Russia continues to add to their portrait of inhibitors of free speech and open and fair politics as politician, and noted Putin critic Alexei Navalny was arrested and is undergoing judicial procedures that could see him jailed for up to three and a half years. This news comes as Navalny recently returned from Germany after a lengthy medical stint while being treated for a nerve agent attack which Navalny believes was executed at the discretion of the Kremlin; this has been wholly rejected by the Kremlin. Navalny’s detention has led to protests that Reuters reports was in excess of 5,300 people calling for his release and as a broader demonstration of the frustration caused by the lack of free speech and skewed political landscape. Reuters further reported that United States officials have criticized Russia for these actions and have tossed around the idea of sanctioning Russia which would thus inhibit their economic capabilities. Kremlin spokesperson Dmitry Peskov responded to these loose threats, saying that they are not prepared to be influenced by American criticism and will continue their course of action surrounding Navalny.
While Navalny has been a critic of Putin prior to 2019, his organization and constituents were labelled as a shell acting in the interest of foreign agents in 2019. The law used to label Navalny in this light has often been used by the Kremlin to suppress critics through a “legal” lens, although the basis for these laws is politicized at best and oppressive at worst. Of the 5,300 protesters, Reuters reports that over eighty, primarily journalists, were detained and now have criminal cases opened against them. This is on top of aggressive and unnecessary enforcement measures being taken on peaceful protests which the Kremlin denies, stating they were necessary to restore Covid-19 distancing protocols in response to unsanctioned gatherings; however the international community is widely recognizing the action taken as egregious and forceful on top of unnecessary to begin with.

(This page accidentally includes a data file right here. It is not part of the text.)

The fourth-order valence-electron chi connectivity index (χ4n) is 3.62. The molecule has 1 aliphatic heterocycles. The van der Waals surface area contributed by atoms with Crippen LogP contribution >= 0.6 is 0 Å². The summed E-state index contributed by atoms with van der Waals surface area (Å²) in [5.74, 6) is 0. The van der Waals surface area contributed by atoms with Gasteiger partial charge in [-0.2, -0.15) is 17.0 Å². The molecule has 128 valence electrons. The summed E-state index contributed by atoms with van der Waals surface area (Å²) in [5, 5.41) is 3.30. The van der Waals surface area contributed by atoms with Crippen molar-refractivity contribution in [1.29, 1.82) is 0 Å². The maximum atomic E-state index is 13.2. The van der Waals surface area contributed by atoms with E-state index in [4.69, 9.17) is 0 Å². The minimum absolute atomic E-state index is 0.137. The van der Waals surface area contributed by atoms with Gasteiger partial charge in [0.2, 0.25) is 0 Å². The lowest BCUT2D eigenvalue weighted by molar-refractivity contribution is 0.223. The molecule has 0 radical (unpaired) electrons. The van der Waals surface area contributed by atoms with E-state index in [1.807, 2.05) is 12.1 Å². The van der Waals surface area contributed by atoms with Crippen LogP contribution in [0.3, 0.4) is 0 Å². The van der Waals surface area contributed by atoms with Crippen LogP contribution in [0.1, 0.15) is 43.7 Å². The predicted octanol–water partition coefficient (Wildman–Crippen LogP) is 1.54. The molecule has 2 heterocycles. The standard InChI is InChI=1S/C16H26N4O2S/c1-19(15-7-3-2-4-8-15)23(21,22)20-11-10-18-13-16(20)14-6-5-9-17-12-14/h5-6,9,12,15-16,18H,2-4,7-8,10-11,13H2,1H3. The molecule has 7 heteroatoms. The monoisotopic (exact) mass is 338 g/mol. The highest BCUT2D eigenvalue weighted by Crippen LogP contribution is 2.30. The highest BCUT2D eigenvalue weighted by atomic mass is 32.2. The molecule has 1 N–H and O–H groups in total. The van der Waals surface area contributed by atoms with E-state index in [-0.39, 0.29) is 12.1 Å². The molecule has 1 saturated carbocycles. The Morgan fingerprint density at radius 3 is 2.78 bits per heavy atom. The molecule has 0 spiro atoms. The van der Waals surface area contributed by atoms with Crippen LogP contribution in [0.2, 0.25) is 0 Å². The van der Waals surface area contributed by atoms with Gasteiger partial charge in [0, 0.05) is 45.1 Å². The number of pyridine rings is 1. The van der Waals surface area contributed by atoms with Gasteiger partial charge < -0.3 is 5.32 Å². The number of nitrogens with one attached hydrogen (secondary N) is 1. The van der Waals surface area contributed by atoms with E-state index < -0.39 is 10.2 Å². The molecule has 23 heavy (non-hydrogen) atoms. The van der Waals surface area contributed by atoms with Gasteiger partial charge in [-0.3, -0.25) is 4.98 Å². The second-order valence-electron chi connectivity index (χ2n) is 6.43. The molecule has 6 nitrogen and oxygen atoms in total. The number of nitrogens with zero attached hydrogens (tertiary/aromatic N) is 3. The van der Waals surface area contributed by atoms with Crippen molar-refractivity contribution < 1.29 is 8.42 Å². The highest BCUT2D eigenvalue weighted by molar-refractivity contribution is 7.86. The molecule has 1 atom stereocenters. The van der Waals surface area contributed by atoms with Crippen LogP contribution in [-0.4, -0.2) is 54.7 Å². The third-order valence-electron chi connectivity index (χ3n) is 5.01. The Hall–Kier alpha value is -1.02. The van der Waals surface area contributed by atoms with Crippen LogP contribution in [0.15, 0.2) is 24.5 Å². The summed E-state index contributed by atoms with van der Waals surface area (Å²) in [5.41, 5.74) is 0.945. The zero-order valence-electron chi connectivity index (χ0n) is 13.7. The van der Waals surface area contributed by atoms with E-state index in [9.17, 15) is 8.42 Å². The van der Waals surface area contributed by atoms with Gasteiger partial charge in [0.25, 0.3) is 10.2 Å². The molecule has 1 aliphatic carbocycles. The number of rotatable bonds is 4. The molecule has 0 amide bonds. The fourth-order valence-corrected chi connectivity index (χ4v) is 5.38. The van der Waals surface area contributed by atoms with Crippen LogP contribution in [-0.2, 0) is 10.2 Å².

While Navalny is serving his 30 day jail term before trial, his allies are drafting letters to the U.S., among other countries, asking for support and even sanctions to punish the Kremlin for their more-than-likely actions against free speech. While it is important, crucial even, for democratic nations to hold superpowers such as Russia accountable for objectively non-democratic actions, it is also important to not punish those who are not at fault for the actions of their government. These sanctions would almost certainly be felt by the general populous of Russia who are as upset, if not even more critical of their government. This would in effect leave the people that foreign nations are trying to help at more of a disadvantage, rather than, if no action were taken at all.
Furthermore, the rhetoric by the Kremlin in regard to, first, the nerve attack on Navalny and now the rhetoric surrounding the jailing of Navalny is despicable at best. The audacity for the Kremlin to deny the use of nerve agent attacks time after time is beyond the realm of coincidence and now needs to be considered as open attacks on free speech. Essentially, the Kremlin tried to take Navalny’s life in a concerted and premeditated attack, and since that has failed, they now seek to suppress his voice by unjustly jailing him. While this is far from the first time this series of events has happened to Russians critical of Putin, it will not be the last. Instead of the U.S. acting unilaterally trying to punish the Kremlin, it would be more beneficial to bring these concerns to a public forum so that punishment can be ubiquitously executed by a myriad of states. This would do more to set an example than simply one state acting on their lonesome.